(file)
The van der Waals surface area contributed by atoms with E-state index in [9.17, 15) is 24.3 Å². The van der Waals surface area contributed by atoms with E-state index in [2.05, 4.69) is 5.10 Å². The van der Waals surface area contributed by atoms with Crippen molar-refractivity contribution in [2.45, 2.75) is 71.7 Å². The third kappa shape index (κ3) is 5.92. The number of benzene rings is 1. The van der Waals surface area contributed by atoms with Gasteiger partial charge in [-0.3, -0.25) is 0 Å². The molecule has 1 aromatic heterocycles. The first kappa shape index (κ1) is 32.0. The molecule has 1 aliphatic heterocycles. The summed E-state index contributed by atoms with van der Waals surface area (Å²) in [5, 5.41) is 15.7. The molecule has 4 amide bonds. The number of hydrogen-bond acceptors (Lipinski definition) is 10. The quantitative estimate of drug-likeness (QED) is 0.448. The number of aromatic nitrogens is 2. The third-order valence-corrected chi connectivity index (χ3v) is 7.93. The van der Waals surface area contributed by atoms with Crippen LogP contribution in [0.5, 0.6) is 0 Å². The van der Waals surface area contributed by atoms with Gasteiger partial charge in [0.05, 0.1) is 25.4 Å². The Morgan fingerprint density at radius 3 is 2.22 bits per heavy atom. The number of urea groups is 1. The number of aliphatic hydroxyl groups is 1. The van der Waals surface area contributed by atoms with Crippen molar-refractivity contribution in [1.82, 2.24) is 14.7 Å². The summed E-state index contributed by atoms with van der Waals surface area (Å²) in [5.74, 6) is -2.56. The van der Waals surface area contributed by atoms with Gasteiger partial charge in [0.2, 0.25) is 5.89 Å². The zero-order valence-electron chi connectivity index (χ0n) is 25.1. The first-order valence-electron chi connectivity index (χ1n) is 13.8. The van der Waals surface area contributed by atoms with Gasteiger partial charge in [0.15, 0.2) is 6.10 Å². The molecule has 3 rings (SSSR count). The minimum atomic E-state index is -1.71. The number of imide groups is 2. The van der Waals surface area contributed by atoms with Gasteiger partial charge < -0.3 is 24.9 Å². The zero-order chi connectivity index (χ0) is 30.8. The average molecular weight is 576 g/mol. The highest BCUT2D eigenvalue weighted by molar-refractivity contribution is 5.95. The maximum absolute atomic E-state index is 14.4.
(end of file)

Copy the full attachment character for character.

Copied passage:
The van der Waals surface area contributed by atoms with E-state index in [9.17, 15) is 24.3 Å². The van der Waals surface area contributed by atoms with E-state index in [2.05, 4.69) is 5.10 Å². The van der Waals surface area contributed by atoms with Crippen molar-refractivity contribution in [2.45, 2.75) is 71.7 Å². The third kappa shape index (κ3) is 5.92. The number of benzene rings is 1. The van der Waals surface area contributed by atoms with Gasteiger partial charge in [-0.3, -0.25) is 0 Å². The molecule has 1 aromatic heterocycles. The first kappa shape index (κ1) is 32.0. The molecule has 1 aliphatic heterocycles. The summed E-state index contributed by atoms with van der Waals surface area (Å²) in [5, 5.41) is 15.7. The molecule has 4 amide bonds. The number of hydrogen-bond acceptors (Lipinski definition) is 10. The quantitative estimate of drug-likeness (QED) is 0.448. The number of aromatic nitrogens is 2. The third-order valence-corrected chi connectivity index (χ3v) is 7.93. The van der Waals surface area contributed by atoms with Crippen LogP contribution in [0.5, 0.6) is 0 Å². The van der Waals surface area contributed by atoms with Gasteiger partial charge in [0.05, 0.1) is 25.4 Å². The Morgan fingerprint density at radius 3 is 2.22 bits per heavy atom. The number of urea groups is 1. The number of aliphatic hydroxyl groups is 1. The van der Waals surface area contributed by atoms with Crippen molar-refractivity contribution in [1.82, 2.24) is 14.7 Å². The summed E-state index contributed by atoms with van der Waals surface area (Å²) in [5.74, 6) is -2.56. The van der Waals surface area contributed by atoms with Gasteiger partial charge in [0.2, 0.25) is 5.89 Å². The zero-order valence-electron chi connectivity index (χ0n) is 25.1. The first-order valence-electron chi connectivity index (χ1n) is 13.8. The van der Waals surface area contributed by atoms with Gasteiger partial charge in [0.15, 0.2) is 6.10 Å². The molecule has 3 rings (SSSR count). The minimum atomic E-state index is -1.71. The number of imide groups is 2. The van der Waals surface area contributed by atoms with Gasteiger partial charge < -0.3 is 24.9 Å². The zero-order chi connectivity index (χ0) is 30.8. The average molecular weight is 576 g/mol. The highest BCUT2D eigenvalue weighted by molar-refractivity contribution is 5.95. The maximum absolute atomic E-state index is 14.4.